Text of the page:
Effect of food level and rearing temperature on burst speed and muscle composition of Western Spadefoot Toad (Spea hammondii)

  • Arendt J
  • Hoang L
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1. Past studies on phenotypic plasticity usually focus on ultimate (evolutionary) issues. More recently, proximate (developmental) factors explaining how plasticity is achieved are starting to be addressed. 2. Here, we examine the importance of resource level and temperature on growth rate and burst swimming speed in tadpoles of Spea hammondii (Western Spadefoot Toad). 3. Food and temperature manipulations alter growth rate via different developmental processes (cell growth and cell recruitment, respectively) and these processes appear to have consequences for swimming performance in tadpoles. 4. Tadpoles reared at warm temperatures were slower swimmers than those reared at cooler temperatures while food level had no effect on size-specific burst speed. Tadpoles reared at warm temperatures also had more fibres in the tail muscle, probably due to an earlier onset of recruitment. Tadpoles reared at higher food levels had larger muscle fibres, but little differences in fibre number compared to those reared at low food levels. 5. These results indicate that growth by adding cells comes at a performance cost not seen when growth is due to increasing cell size. This developmental difference also has implications for how body size manipulations are carried out in behavioural and ecological studies.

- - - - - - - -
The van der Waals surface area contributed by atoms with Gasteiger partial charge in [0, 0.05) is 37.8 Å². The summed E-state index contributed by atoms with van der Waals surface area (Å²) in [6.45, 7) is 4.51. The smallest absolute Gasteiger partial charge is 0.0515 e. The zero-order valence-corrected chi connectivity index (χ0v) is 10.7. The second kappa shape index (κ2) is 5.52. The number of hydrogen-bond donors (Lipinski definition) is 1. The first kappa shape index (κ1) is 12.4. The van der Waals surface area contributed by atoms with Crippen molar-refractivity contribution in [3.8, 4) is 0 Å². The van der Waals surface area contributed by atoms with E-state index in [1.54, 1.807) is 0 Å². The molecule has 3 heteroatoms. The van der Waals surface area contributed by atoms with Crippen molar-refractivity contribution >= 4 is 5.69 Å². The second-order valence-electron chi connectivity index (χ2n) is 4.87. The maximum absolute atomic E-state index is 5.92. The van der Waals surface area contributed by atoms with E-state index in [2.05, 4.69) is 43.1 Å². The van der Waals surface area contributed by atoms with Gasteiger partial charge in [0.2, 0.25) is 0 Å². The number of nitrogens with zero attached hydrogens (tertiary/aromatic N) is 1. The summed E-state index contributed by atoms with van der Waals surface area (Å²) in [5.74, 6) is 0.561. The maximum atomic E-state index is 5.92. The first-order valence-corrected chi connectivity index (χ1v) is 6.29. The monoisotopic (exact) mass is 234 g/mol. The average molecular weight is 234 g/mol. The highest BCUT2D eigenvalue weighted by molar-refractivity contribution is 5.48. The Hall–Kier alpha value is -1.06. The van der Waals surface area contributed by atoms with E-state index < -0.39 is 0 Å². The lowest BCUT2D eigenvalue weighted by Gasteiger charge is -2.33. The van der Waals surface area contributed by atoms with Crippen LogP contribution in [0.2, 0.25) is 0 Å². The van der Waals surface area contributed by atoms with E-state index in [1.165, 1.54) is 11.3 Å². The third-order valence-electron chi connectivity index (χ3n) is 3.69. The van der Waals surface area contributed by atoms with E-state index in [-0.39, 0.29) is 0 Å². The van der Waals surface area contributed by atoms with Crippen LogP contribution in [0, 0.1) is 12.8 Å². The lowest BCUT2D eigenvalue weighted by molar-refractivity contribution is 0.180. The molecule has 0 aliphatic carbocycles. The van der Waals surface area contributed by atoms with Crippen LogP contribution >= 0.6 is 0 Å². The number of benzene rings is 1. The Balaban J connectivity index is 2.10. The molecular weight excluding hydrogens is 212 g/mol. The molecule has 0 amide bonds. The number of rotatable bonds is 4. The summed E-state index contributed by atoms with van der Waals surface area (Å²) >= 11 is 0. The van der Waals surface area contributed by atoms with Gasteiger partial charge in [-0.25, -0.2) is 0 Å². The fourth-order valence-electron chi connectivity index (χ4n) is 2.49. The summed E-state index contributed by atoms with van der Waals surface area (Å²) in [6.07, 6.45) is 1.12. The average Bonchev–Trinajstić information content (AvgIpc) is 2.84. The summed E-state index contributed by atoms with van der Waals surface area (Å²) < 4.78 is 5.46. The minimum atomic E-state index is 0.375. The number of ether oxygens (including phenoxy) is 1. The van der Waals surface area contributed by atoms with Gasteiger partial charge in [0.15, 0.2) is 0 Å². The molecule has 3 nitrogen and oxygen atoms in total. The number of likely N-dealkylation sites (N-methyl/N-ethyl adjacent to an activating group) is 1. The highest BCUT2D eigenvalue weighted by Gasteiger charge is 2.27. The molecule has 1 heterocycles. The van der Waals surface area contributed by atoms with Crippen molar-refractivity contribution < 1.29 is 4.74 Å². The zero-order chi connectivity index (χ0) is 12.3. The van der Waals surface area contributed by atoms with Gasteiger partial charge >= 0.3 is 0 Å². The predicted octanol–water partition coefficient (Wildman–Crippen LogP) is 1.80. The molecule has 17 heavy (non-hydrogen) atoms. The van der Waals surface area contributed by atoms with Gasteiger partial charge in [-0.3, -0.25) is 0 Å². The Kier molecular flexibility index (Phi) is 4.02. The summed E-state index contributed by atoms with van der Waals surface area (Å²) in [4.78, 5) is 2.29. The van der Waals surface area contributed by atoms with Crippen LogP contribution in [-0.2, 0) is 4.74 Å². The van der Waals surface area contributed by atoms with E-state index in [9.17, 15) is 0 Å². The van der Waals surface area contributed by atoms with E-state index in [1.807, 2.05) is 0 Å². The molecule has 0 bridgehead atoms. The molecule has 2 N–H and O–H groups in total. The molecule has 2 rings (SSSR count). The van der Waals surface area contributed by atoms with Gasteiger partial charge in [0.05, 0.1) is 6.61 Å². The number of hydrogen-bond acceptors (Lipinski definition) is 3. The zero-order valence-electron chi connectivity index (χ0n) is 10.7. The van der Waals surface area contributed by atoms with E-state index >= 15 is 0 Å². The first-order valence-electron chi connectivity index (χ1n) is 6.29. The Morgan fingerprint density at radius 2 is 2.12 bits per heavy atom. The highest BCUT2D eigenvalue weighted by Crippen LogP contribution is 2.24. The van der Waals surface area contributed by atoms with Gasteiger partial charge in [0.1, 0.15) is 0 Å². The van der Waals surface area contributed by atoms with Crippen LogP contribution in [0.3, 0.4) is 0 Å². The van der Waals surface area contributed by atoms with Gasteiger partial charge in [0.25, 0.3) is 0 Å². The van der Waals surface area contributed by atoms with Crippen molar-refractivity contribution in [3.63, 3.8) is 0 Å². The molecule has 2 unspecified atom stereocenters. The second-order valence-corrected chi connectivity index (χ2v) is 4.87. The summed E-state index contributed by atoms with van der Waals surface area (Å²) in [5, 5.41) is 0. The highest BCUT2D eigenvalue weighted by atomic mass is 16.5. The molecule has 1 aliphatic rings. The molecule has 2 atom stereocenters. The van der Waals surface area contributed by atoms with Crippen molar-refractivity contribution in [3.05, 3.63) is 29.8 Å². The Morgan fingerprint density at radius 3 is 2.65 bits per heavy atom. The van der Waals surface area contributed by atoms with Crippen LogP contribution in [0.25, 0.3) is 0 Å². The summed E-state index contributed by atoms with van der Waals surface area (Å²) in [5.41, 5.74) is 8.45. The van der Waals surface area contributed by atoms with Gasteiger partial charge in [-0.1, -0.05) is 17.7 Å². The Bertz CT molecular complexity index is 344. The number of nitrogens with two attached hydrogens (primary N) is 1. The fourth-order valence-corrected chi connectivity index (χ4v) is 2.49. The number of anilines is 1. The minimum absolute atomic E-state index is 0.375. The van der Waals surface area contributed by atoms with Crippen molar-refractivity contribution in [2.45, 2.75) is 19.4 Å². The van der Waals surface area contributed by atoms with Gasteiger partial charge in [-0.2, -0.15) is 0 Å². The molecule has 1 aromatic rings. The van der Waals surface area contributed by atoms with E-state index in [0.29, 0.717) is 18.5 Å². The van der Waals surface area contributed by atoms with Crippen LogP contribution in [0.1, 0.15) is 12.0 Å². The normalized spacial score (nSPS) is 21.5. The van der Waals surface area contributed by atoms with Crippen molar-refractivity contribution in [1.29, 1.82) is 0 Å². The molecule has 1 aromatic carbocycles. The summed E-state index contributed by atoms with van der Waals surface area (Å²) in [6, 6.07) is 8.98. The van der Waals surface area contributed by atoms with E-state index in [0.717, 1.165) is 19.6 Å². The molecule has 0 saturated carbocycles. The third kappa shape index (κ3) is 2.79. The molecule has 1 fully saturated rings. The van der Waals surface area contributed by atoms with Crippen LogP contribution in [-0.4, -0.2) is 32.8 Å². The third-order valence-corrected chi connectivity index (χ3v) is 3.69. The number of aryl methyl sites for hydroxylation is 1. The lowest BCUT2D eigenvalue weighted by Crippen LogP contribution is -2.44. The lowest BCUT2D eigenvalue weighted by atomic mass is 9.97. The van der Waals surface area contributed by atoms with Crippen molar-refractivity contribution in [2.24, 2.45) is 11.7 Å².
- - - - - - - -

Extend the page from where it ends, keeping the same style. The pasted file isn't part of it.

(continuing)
Author-supplied keywords

  • Anuran
  • Burst swimming speed

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  • J. Arendt

  • L. Hoang

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